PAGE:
So what’s my best advice for the wedding collection of your dreams? TRUST YOUR PHOTOGRAPHER. If you’ve thoroughly reviewed your wedding photographer’s portfolio & qualifications, then trust them to do what you’re paying good money to do! That doesn’t mean you shouldn’t share your feelings about anything or even make suggestions, a good photographer will want you to do that! But when it comes down to the really important things – time needed, or photos you might not think are important but your photographer knows you’ll regret not having – trust them. Put yourself in their hands, don’t sweat the small stuff, & have a gorgeous, joyful, photogenic wedding day!
Based out of Anderson, SC, Michelle Brooks is a full time wedding photographer whose style is honest, spontaneous and evocative. Here are some factoids she revealed about herself on her blogsite: ~ I will never like Mylie Cyrus music. Sorry. I will put every inch of my 5’1.75″ frame into getting my clients images they will love. Chocolate is not to be shared…if you see it in my hand, back away. Slowly. I will cry at your wedding, even if you don’t see me doing it. My husband is the love of my life & a constant source of renewal for me. I am a hugger. You have been warned. My dream destination wedding is Italy. I love horses. When I was 8 I counted 118 pictures/drawings/plastic shapes of horses on my wall. Photography lives in a corner of my brain, constantly tapping, “Do you see that??”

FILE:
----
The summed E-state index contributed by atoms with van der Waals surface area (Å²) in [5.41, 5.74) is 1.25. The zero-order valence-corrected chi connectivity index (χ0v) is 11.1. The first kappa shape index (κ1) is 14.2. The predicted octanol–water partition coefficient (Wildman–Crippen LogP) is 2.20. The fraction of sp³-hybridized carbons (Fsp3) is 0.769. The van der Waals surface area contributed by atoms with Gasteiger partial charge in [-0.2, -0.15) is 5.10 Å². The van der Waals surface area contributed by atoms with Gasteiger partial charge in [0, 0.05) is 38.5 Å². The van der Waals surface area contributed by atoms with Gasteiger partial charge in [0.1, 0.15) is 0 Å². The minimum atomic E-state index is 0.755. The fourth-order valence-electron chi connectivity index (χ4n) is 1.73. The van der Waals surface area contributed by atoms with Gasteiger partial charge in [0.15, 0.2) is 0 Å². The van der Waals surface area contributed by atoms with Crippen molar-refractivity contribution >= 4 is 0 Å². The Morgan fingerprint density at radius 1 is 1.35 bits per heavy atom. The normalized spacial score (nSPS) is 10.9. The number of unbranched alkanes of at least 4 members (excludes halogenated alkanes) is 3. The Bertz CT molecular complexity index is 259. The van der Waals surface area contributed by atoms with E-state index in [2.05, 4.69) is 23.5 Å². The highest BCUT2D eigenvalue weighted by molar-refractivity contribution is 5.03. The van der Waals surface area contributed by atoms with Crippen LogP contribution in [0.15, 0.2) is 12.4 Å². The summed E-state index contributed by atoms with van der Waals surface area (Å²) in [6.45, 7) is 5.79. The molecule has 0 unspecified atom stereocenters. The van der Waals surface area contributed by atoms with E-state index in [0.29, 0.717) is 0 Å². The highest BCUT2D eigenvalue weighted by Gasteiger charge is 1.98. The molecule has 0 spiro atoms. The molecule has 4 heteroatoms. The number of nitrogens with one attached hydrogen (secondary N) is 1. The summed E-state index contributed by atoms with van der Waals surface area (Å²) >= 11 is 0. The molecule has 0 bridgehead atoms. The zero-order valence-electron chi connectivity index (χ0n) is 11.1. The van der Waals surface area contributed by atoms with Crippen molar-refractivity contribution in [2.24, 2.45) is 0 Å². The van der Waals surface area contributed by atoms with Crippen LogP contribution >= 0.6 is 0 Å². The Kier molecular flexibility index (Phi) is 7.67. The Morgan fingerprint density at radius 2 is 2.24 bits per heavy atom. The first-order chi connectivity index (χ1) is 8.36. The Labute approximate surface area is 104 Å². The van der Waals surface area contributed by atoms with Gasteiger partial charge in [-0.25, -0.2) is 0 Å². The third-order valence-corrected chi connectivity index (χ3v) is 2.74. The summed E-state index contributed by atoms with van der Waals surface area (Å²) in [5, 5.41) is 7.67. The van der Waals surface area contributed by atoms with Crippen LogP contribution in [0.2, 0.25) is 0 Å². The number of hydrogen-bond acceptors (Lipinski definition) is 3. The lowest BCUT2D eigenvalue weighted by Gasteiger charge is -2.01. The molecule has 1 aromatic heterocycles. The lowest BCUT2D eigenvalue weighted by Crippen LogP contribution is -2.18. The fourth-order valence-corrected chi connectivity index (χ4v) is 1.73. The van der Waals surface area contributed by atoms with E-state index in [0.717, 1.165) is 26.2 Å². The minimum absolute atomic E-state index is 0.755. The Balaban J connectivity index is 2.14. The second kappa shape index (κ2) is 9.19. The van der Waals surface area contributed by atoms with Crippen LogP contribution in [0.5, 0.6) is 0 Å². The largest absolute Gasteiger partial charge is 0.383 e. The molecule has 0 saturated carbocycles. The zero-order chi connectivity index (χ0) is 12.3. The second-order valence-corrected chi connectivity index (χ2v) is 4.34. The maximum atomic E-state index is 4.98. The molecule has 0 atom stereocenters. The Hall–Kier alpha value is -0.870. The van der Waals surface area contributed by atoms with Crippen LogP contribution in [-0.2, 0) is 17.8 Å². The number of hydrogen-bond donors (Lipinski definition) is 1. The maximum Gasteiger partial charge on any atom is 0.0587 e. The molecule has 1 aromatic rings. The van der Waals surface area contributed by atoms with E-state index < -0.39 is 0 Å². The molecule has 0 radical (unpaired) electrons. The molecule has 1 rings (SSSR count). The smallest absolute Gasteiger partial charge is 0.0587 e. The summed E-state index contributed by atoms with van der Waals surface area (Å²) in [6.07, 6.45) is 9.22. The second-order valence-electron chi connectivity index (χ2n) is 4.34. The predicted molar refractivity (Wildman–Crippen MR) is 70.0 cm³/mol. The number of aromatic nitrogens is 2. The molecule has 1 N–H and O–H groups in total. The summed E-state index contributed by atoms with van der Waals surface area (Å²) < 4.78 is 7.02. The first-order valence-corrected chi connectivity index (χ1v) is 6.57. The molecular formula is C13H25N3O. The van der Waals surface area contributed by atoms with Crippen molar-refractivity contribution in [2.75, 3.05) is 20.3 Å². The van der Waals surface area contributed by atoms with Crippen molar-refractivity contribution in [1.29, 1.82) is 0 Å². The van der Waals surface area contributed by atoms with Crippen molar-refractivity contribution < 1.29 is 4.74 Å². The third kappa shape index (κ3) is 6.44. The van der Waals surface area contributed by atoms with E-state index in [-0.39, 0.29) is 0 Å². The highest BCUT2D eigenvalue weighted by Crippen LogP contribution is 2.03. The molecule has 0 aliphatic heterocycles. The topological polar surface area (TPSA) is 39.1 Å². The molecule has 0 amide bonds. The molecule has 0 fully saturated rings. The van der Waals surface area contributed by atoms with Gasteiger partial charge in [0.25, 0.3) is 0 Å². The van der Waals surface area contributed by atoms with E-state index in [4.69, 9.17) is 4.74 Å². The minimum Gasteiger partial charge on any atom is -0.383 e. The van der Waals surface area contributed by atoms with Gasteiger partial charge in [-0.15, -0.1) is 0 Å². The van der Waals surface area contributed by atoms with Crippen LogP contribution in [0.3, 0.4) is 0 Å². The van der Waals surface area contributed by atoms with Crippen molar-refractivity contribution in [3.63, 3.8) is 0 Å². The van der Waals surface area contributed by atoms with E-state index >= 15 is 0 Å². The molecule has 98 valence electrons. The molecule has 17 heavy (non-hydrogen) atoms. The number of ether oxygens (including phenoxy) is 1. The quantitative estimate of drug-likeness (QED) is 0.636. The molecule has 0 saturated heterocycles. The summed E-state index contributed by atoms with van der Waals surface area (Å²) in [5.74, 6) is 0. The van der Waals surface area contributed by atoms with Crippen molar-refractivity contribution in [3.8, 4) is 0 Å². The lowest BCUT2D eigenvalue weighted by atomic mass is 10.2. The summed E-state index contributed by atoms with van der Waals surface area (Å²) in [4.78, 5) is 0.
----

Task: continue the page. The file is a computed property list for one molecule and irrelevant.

To Learn more about Michelle Brooks Photography, please visit her WeddingLovely Vendor Guide profile or head straight to her website. Do you have any questions or comments for Michelle? Add them to the comments below!